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Sat Sep 30, 2017, 12:55 PM

Router security

A contractor used my hi speed internet to email a bill. I mean he used his smart phone. Grabbed my router's password. Should I change my router's password, how do I do that? Could my router be access from the internet by someone with that information? I have no idea.

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Arrow 10 replies Author Time Post
Reply Router security (Original post)
bucolic_frolic Sep 2017 OP
mikeysnot Sep 2017 #1
CentralMass Sep 2017 #2
bucolic_frolic Sep 2017 #4
CentralMass Sep 2017 #5
lpbk2713 Sep 2017 #3
canetoad Sep 2017 #6
lapfog_1 Sep 2017 #7
bucolic_frolic Sep 2017 #8
bucolic_frolic Oct 2017 #9
bucolic_frolic Oct 2017 #10

Response to bucolic_frolic (Original post)

Sat Sep 30, 2017, 12:59 PM

1. Your ISP has instructions on how to reset your pasword

depending on your provider.

Usually it is and IP address like 10.0.0.1 or 192.168.1.1.

Your user name is admin and they have your password.

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Response to bucolic_frolic (Original post)

Sat Sep 30, 2017, 01:17 PM

2. What type of router (make and model) do you have..

If you don't have your documention on it. Google changing the password on my "your routers brand" .

Your router serves up a webpage accessible on your wireless network. Many use the local ip address 192.168.1.1 .odds are that if you enter that in a browser windoe it will tske you to your routers login page.

Once you find the right address for your router you enter the adress into a browser window and it takes you to a login screen. The router has a default user name (which might be "admin" or nothing (blank) and password if you have never changed them. The document for your model will have this info and tell you how to changr both the usename and password. Once you change them be sure to write them down and save it someplace safe. The documment will also tell yiu how to change the ssid of your router from the default thst is usually on the label on the router to something catchy like "Abraham Linksys"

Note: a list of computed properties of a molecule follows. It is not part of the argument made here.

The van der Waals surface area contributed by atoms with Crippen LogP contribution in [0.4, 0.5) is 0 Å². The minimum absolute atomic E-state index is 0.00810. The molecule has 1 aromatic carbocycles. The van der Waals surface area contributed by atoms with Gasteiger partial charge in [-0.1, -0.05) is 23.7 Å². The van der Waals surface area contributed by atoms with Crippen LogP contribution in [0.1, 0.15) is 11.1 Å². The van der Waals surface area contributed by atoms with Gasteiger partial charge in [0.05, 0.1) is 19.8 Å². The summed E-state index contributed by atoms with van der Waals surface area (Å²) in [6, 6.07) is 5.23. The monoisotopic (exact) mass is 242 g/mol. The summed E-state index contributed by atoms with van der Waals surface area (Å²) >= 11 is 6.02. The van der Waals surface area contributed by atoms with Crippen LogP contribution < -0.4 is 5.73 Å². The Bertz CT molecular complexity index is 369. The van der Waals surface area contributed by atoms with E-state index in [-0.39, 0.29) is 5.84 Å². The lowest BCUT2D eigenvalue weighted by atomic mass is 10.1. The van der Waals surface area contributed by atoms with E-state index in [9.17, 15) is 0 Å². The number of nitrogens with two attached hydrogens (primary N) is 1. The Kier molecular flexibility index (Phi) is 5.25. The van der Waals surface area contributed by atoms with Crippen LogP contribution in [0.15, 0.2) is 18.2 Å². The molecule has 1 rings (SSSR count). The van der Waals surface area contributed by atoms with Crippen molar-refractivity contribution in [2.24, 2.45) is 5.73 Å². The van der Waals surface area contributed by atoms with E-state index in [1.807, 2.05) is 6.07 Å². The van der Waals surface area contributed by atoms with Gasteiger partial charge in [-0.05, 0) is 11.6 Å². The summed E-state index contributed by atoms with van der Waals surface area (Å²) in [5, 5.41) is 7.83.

Here is a link for a netgear router.

https://kb.netgear.com/23438/Smart-Wizard-How-to-change-your-NETGEAR-router-WiFi-password-or-network-name-SSID-using-Smart-Wizard

A generic article for Linksys.routers.

http://smallbusiness.chron.com/reset-username-password-linksys-wireless-router-54174.html


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Response to CentralMass (Reply #2)

Sat Sep 30, 2017, 01:23 PM

4. It's a D-Link 2750B

about 6 years old, I think. They sent me a more modern one but it burned out in 1 year
and they declined to replace it. Said they wanted it back then changed their minds.
Fickle.

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Response to bucolic_frolic (Reply #4)

Sat Sep 30, 2017, 01:28 PM

5. Here is the link..

https://www.verizon.com/support/residential/internet/highspeed/networking/2750bgateway/atlas6602.htm

That tells you how to login and change the the usernane and password to access your router.

This link off of that page tells you how to change your routers ssid and the key that you use to login to it. I looks like they have something called "In Home Agent" to make it easier.

https://www.verizon.com/Support/Residential/Internet/HighSpeed/Networking/2750BGateway/ATLAS6594.htm

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Response to bucolic_frolic (Original post)

Sat Sep 30, 2017, 01:21 PM

3. They all come with default User & PW's out of the box.




If he knew the make and model he knew that info as well. Look up the user manual for that router online (including Ver Nbr) and you can change it to your liking.


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Response to bucolic_frolic (Original post)

Sat Sep 30, 2017, 03:37 PM

6. Be aware

That if your internet set-up is anything like mine, you will have two router passwords.